Brian Fallow writes:
The sort of number the Government has been directing our attention towards, in a non-committal way, is a 15 per cent cut from 1990 levels. That would also be 15 per cent below the current commitment under the Kyoto Protocol.
But as New Zealand’s gross emissions are 24 per cent above 1990 levels, such a target would be a cut of nearly a third from where we are now.
Yes. This is talking gross emissions and a cut of a third in ten years is not some wimpy cop out but bloody ambitious. Some say it is not so hard as what counts is net emissions. Not quite that simple though. Apart from the fact by 2020 gross and net emissions may be similiar, as I understand it our target is always in gross emissions, but the amount we will have to pay will be based on net emissions. In other words the rest of the world expects us to actually cut emissions, not just plant trees.
It would be the equivalent of eliminating, within 10 years, all emissions from transport and electricity generation, and then some. Transport accounts for 20 per cent of national emissions, the electricity sector 9 per cent.
That is for a target of 15% below 1990. Remember that when the Greens claim anything less than 40% is a cop out.
“The nightmare for the Government is that even what looks like a very modest target is incredibly challenging, because we are starting 24 per cent behind the eight ball,” says Climate Change Minister Nick Smith.
Thanks Helen. Despite her carbon neutral rhetoric, emissions grew faster in NZ under Clark than in the US under Bush, compared to 1990 levels.
There are three ways New Zealand can meet its target: physically reducing emissions within the country, expanding the forest area or buying carbon credits on the international market – which represent emissions reductions which have occurred somewhere else in the world.
All three methods cost money. How much is educated guesswork: all the economic modelling tells us is that the more ambitious the target and the higher the international carbon price, the greater the cost will be.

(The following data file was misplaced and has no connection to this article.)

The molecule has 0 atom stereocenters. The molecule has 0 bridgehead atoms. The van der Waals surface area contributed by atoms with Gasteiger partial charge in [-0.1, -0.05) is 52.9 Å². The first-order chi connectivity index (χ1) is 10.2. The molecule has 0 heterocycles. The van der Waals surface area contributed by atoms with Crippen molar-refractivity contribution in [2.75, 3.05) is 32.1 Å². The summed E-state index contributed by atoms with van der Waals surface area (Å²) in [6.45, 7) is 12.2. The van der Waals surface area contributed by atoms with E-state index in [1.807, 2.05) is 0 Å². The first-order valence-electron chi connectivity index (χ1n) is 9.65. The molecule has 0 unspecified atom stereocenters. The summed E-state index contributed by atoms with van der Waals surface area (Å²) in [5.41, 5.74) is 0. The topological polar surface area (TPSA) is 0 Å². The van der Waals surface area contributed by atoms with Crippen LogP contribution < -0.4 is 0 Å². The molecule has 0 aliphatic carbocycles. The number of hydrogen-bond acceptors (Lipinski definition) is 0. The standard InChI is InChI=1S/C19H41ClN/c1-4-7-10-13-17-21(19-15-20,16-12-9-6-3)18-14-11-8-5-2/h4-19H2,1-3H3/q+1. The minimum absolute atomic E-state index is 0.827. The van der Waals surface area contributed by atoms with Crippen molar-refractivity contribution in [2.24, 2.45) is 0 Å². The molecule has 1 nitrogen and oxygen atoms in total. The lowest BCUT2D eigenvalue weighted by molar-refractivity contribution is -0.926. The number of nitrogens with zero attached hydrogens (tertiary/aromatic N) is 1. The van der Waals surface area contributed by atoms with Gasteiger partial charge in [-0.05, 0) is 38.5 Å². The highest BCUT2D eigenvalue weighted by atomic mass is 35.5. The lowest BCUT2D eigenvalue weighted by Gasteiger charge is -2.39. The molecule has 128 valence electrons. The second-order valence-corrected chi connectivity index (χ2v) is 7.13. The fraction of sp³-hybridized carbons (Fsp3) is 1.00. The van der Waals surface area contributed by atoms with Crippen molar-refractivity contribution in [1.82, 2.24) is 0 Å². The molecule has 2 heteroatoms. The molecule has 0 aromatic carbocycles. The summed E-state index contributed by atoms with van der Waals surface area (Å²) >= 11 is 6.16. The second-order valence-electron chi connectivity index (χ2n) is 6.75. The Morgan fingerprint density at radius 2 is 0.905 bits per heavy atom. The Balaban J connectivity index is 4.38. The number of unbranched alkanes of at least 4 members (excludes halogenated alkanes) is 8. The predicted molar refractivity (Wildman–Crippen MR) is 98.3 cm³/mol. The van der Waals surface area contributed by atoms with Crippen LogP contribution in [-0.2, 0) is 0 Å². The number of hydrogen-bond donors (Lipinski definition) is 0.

Yep. The greater all the targets are for reduction, the higher the price per unit and hence the price consumers and businesses will pay in NZ.
Satellite and aerial mapping has confirmed an increase of 566,000ha in the area of plantation forest, which the Government expects will just about cover the increase in gross emissions over the same period.
But most of those trees were already in the ground when the Kyoto Protocol was negotiated in 1997.
Net afforestation has collapsed since then, and the trees planted in the 1990s will be ready for harvest in the 2020s, turning the forestry sector from a net sink for carbon into a net source.
This is why reliance on our net emissions being at 1990 levels is little comfort for the 2020 target.
Unless, that is, the rules for counting forest emissions are changed. At the moment the carbon sequestered in trees is deemed to be all released to the atmosphere when the tree is felled, which is nonsense if it is used for building timber.
New Zealand is seeking a number of changes to the rules relating to LULUCF (land use, land use change and forestry). Groser said that within the range of environmentally credible or defensible rules the difference between the best and worst case outcomes on the rules from a New Zealand perspective could swing the country’s emissions by as much as 70 per cent. The rules will not be finally decided at Copenhagen.
Those potential rule changes are of huge significance.
Labour’s climate change spokesman Charles Chauvel says it is better to be bold than timid.
“We will be a target-taker, let’s face it, when we get to the negotiations. The benefit about being bold in setting a target now is that it will obviously be provisional given that we are going into negotiations and we will effectively be given a target by bigger players.
With all respects to Charles this is a pretty stupid strategy. As he points out there will be international negotiations and in those negotiations big players will try and push up what our target should be. Now knowing this is likely to happen, why would you go in with a target already at the top end of what is possible, as this then removes any flexibility from the negotiations. Sure our initial negotiating target has to be credible, but this talk of boldness (and note Labour refuse to say what target they support) is silly fluff. Ask any negotiator if your starting bid should ever be your final position.Tags: Brian Fallow, carbon emissions, Charles Chauvel, Climate Change